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Tackling income & wealth inequalities

Dr. Ikramul Haq

“We can either have democracy in this country or we can have great wealth concentrated in the hands of a few, but we can’t have both”— Louis Brandeis

“Where justice is denied, where poverty is enforced, where ignorance prevails, and where any one class is made to feel that society is an organized conspiracy to oppress, rob and degrade them, neither persons nor property will be safe”— Frederick Douglass 

Way back in 2012, the then Managing Director (MD) of Asian Development Bank (ADB), urged regional governments “to tackle rising income inequality with more urgency, warning any delay could undermine social cohesion and economic growth”. We paid no heed to it even after lapse of 12 years and now Covid-19 endemic has exposed the vulnerability of our State as failure to address this crucial problem has sparked, as predicted by ADB,  “further dissatisfaction leading governments to resort to populist measures to appease their citizens: These populist measures like fuel subsidies and cash grants, the MD of ADB warned, “are taxing on state coffers and could result in financial instability in the longer term”. This is exactly what we are witnessing in today’s Pakistan.   

Rising income and wealth inequalities in Pakistan are destroying the entire social fabric having critical political ramifications. Our policymakers have never bothered to address the problem and resultantly, successive governments, including the present one, forced to face greater pressure to adopt “populist policies”, as described by MD of ADB that are not “economically very wise because there is mounting pressure and for political reasons to start making concessions”. Had these inequalities been handled in time, we could have avoided the pressures facing now in the aftermath of coronavirus outbreak and lockdown making millions jobless and without enough to survive and nourish them and theri families, millions of children are undernourished.

There are many studies, some quoted in Covid-19, the poor & tax extortion, Daily Times, April 26, 2020 and Corona toll, negative taxation and charity, Daily Times, April 19, 2020 warning that rising wealth in the hands of a few is fuelling income disparities, with the underprivileged at risk of being sucked into a “vicious circle” of poverty and neglect. Measures were suggested for narrowing the income gap that would lead to reduction in subsidies and cash transfer programmes. Had this advice been implemented, this money could have been better spent on public health, education, social security, and in building human capital.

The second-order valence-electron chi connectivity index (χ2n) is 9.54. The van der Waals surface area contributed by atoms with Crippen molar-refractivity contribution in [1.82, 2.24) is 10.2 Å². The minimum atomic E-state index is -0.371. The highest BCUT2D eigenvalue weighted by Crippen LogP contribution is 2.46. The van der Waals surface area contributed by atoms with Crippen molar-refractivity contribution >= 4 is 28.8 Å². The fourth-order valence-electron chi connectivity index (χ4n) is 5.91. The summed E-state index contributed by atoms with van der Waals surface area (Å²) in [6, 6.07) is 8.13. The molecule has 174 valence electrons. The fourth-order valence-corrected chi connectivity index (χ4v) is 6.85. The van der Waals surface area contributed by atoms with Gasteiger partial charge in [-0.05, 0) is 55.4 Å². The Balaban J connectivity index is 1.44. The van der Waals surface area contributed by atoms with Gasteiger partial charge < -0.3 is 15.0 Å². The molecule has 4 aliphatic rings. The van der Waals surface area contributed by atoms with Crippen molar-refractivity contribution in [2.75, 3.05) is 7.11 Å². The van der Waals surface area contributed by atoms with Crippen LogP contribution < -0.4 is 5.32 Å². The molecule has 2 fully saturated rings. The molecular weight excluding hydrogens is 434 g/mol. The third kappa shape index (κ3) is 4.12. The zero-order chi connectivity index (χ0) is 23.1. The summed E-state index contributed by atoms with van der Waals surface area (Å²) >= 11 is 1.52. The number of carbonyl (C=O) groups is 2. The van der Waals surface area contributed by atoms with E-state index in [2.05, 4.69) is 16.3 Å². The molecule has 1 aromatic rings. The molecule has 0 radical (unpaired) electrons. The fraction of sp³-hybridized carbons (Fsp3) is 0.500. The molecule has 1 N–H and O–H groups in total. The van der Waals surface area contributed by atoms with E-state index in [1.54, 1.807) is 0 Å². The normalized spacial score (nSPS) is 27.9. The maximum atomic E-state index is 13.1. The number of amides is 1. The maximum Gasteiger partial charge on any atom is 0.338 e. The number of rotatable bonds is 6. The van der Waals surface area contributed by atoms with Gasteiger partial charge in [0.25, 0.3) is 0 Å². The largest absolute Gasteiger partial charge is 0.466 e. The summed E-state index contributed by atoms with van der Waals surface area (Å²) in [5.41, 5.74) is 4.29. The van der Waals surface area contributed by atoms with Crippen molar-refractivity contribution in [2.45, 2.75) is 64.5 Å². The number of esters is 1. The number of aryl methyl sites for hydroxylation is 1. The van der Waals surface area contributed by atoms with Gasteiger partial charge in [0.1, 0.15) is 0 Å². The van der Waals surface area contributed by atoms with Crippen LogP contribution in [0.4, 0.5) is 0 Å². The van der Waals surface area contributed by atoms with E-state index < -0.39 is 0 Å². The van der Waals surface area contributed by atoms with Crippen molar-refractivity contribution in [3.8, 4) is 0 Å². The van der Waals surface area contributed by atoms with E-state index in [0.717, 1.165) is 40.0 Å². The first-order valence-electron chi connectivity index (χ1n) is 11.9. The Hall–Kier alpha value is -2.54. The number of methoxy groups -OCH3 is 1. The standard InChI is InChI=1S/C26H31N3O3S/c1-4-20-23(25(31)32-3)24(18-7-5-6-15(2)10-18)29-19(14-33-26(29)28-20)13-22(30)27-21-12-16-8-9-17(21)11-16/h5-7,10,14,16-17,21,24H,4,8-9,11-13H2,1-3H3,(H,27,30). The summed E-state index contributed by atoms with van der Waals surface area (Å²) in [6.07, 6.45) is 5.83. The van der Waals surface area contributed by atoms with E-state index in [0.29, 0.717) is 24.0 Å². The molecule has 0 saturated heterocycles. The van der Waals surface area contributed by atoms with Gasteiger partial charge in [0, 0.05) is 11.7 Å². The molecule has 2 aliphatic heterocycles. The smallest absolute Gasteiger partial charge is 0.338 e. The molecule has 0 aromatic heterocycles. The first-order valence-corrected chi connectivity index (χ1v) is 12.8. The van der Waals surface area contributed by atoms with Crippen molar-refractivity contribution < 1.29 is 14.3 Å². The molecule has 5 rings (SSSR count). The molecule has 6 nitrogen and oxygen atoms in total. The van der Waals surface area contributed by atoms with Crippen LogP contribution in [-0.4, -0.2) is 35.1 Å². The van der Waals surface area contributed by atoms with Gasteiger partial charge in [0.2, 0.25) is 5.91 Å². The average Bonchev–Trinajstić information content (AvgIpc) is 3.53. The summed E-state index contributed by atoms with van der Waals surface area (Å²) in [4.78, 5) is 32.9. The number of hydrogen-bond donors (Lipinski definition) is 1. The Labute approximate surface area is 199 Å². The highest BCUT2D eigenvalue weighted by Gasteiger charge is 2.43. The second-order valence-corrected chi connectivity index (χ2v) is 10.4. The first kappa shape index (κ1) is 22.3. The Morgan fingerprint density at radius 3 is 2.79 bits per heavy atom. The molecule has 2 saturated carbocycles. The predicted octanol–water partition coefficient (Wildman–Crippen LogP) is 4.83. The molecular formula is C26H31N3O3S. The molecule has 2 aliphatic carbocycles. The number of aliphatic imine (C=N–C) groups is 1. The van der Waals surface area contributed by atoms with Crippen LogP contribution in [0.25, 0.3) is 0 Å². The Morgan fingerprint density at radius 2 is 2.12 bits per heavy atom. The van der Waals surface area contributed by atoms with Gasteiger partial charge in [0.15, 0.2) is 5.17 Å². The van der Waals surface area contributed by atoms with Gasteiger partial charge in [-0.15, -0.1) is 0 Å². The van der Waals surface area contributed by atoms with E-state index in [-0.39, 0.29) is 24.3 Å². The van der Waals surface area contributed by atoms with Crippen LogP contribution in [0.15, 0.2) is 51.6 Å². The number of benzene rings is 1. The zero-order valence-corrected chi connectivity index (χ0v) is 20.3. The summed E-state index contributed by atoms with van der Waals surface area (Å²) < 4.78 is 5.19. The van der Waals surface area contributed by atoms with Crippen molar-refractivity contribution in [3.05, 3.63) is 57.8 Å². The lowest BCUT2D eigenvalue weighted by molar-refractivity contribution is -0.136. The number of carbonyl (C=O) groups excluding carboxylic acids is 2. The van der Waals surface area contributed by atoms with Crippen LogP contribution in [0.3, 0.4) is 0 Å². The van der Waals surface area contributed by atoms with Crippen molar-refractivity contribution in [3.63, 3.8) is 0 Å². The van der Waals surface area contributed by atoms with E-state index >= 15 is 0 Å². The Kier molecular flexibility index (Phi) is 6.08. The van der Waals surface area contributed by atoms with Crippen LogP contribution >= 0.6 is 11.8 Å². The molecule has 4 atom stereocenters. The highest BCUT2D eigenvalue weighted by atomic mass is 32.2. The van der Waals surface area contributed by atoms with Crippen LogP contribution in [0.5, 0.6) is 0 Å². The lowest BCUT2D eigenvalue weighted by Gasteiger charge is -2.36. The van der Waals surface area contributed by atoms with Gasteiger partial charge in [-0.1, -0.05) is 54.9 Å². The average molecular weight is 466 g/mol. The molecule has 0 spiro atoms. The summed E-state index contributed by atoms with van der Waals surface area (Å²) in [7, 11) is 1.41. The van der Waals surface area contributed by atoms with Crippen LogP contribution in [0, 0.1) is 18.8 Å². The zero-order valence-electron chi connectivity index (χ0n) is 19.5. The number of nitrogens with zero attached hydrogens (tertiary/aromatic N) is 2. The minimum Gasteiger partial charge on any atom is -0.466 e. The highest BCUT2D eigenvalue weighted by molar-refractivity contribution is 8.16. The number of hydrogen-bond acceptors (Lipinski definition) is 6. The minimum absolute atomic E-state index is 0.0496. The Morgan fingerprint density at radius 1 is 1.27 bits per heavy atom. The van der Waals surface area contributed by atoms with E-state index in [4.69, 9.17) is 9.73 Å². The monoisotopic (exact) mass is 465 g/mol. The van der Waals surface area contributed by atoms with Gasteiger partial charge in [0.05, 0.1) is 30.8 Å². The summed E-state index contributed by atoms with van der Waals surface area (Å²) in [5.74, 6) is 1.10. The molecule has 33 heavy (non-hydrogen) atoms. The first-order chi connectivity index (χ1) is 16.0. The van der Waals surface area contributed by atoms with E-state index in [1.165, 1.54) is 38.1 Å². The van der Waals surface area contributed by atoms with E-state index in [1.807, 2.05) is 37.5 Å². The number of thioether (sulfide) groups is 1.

The following two points raised by ADP in 2012 are worth considering even today by all if we have to mitigate the economic impact of Covid-19 that may last for many years:

  • Governments need to have better targeted social expenditures and social protection schemes.
  • While they need to look at fiscal expenditures being made on the social expenditures, they should ensure that the subsidies are not too broad and that the tax bases are made broader.

In PTI’s failure on fiscal front, Daily Times, June 28, 2020, it was observed that the single most devastating factor for increased income and wealth inequalities remained the regressive tax system in Pakistan. Incidence of tax on the poor during the last 20 years has increased substantively (35%) while the rich are paying meagre tax on their colossal income and wealth—for them tax burden has decreased by 38% for the same period and if we take the effect of asset-whitening schemes of 2018 by Pakistan Muslim League (Nawaz) and in 2019 by coalition government of Pakistan Tehreek-i-Insaf (PTI), the benefit to the rich even crosses the mark of 60% of avoiding the actual incidence of tax, meaning that more concentration of wealth in their hands. Since General Zia’s take-over on July 5, 1977, regressive taxes have gradually replaced progressive ones—the real brunt came in 1991 when presumptive taxes were introduced and the rich got cover of laws like Protection of Economic Reforms Act, 1992 for hiding untaxed funds. The final nail in the coffin of progressive taxation came during the period of Musharraf-Shaukat when the rich were given exemption from wealth tax and capital gains as well as personal income tax rates were slashed for higher income earners—see details in the book, Pakistan: Enigma of Taxation.